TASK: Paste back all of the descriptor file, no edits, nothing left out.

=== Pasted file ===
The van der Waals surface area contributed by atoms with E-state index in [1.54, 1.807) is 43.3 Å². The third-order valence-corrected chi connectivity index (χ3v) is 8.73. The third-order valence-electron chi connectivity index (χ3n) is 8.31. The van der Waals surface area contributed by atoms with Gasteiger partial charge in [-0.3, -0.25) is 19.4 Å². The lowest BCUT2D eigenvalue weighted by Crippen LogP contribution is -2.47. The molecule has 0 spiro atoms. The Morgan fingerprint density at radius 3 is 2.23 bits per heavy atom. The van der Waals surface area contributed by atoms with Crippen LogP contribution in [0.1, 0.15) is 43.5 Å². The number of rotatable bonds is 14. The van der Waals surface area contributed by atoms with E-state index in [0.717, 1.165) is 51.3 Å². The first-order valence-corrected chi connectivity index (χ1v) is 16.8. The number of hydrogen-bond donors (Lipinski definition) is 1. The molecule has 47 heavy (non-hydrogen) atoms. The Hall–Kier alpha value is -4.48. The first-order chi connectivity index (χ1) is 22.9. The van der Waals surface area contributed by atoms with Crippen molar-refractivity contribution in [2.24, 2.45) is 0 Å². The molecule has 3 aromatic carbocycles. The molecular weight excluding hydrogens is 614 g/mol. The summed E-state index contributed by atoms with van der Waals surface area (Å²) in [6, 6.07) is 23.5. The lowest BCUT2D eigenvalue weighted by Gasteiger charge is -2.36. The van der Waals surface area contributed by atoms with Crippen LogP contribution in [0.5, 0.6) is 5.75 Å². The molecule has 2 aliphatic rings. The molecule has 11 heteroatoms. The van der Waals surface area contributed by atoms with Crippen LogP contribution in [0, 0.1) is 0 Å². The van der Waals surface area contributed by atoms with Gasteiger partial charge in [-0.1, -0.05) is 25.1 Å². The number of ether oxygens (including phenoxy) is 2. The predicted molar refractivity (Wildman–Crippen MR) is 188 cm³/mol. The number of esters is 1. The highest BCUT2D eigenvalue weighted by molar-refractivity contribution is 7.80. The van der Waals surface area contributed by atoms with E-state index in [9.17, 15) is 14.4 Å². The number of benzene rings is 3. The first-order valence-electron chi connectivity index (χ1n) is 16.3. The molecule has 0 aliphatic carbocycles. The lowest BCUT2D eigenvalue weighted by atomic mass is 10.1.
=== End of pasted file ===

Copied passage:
The van der Waals surface area contributed by atoms with E-state index in [1.54, 1.807) is 43.3 Å². The third-order valence-corrected chi connectivity index (χ3v) is 8.73. The third-order valence-electron chi connectivity index (χ3n) is 8.31. The van der Waals surface area contributed by atoms with Gasteiger partial charge in [-0.3, -0.25) is 19.4 Å². The lowest BCUT2D eigenvalue weighted by Crippen LogP contribution is -2.47. The molecule has 0 spiro atoms. The Morgan fingerprint density at radius 3 is 2.23 bits per heavy atom. The van der Waals surface area contributed by atoms with Crippen LogP contribution in [0.1, 0.15) is 43.5 Å². The number of rotatable bonds is 14. The van der Waals surface area contributed by atoms with E-state index in [0.717, 1.165) is 51.3 Å². The first-order valence-corrected chi connectivity index (χ1v) is 16.8. The number of hydrogen-bond donors (Lipinski definition) is 1. The molecule has 47 heavy (non-hydrogen) atoms. The Hall–Kier alpha value is -4.48. The first-order chi connectivity index (χ1) is 22.9. The van der Waals surface area contributed by atoms with Crippen molar-refractivity contribution in [2.24, 2.45) is 0 Å². The molecule has 3 aromatic carbocycles. The molecular weight excluding hydrogens is 614 g/mol. The summed E-state index contributed by atoms with van der Waals surface area (Å²) in [6, 6.07) is 23.5. The lowest BCUT2D eigenvalue weighted by Gasteiger charge is -2.36. The van der Waals surface area contributed by atoms with Crippen LogP contribution in [0.5, 0.6) is 5.75 Å². The molecule has 2 aliphatic rings. The molecule has 11 heteroatoms. The van der Waals surface area contributed by atoms with Crippen LogP contribution in [0, 0.1) is 0 Å². The van der Waals surface area contributed by atoms with Gasteiger partial charge in [-0.1, -0.05) is 25.1 Å². The number of ether oxygens (including phenoxy) is 2. The predicted molar refractivity (Wildman–Crippen MR) is 188 cm³/mol. The number of esters is 1. The highest BCUT2D eigenvalue weighted by molar-refractivity contribution is 7.80. The van der Waals surface area contributed by atoms with E-state index in [9.17, 15) is 14.4 Å². The number of benzene rings is 3. The first-order valence-electron chi connectivity index (χ1n) is 16.3. The molecule has 0 aliphatic carbocycles. The lowest BCUT2D eigenvalue weighted by atomic mass is 10.1.